Has Venture Capital in Europe finally arrived?

This is the question I hear the most having moved from Toronto to London 18 months ago to start Columbia Lake Partners. CLP provides growth loans to venture-backed companies in Europe, mostly those that have raised a Series A or Series B equity round. This gives us a good vantage point from which to observe a few of the trends in Europe.

On 21 March, CLP will sponsor a discussion on this topic at the London School of Economics (LSE). It’s an event you won’t want to miss - registration details here.

The evening will feature successful investors from Europe and the United States, including:

·      Byron Deeter, Bessemer Venture Partners  

·      Saul Klein, LocalGlobe and formerly of Index Ventures

·      Magnus Goodlad, Rothschild Family Offices (a limited partner who provides the capital for venture funds).

Felda Hardymon of Bessemer Venture Partners will moderate the discussion starting with a presentation by Professor Ulf Axelson of the LSE. Professor Axelson will present his paper citing new evidence on the success drivers of venture capital deals, contrasting results in Europe and the U.S. He will discuss the myth that Europe underperforms with respect to IPOs and has a stigma of failure. He will also address the differences in performance, which are explained in part by the United States benefiting from a deeper pool of serial entrepreneurs and more experienced VCs.

At CLP we have found that the tide is turning on these latter points. Evidence points to successful role model companies, increased talent to scale new companies and a new generation of European venture funds with significant capital to help fund startups to scale. With these ingredients in place we believe European technology companies are in a strong position to succeed in the years to come.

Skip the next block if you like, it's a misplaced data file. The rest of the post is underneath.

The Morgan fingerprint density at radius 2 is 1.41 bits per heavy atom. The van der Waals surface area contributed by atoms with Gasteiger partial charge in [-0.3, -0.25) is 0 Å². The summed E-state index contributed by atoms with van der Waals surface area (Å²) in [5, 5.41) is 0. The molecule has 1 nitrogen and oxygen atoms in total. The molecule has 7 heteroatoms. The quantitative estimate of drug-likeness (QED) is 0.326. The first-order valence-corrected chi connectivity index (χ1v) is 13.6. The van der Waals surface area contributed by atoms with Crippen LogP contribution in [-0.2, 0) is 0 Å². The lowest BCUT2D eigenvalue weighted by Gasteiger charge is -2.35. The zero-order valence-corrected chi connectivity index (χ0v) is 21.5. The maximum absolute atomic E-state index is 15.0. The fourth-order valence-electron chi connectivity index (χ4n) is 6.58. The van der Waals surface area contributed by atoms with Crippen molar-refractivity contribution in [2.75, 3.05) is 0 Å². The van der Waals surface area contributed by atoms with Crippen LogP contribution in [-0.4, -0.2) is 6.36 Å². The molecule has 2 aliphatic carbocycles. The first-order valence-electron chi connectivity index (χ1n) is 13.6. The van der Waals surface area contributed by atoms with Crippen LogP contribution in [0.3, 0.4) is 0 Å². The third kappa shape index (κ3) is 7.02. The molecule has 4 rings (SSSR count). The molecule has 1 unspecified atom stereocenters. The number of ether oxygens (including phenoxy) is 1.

Europe is building large, role model companies.

The success of companies such as France’s Criteo, Denmark’s Zendesk or Zoopla and Monitise in the UK, which together employ over 4,000 people and are growing quickly, demonstrate that European companies do not have to sell before reaching scale. These success stories also show potential founders that it is possible to build a large company in these countries.

As a Canadian I know the importance of growing strong, native companies. In the 1970s our country had too many “branch plants” – American companies with offices in Canada but decision making from south of the border. These companies were good for employment but lacked the impact of native leaders like Magna, Barrick Gold or Newbridge Networks.

These leaders created employment both in-house and for a network of suppliers and service providers. The companies, in turn, were equipped to help other manufacturing, mining and technology companies thrive. Newbridge, founded by Welsh-Canadian Sir Terry Matthews, was a particular success that produced multiple spin-off software and hardware companies and venture capital funds.

Europe is building the critical management roles needed to scale companies.

As a company rapidly scales it has to quickly hire – and develop – a team that can successfully grow the business. Silicon Valley has long had a deep bench of talent. If you need a VP of Sales with experience growing ARR from $5 to $50 million you can find that person.

The good news for Europe is that these roles are getting easier to fill. Our portfolio companies Clavis Insight, Falcon Social and Showpad have all grown quickly with talent from Ireland, Denmark and Belgium respectively.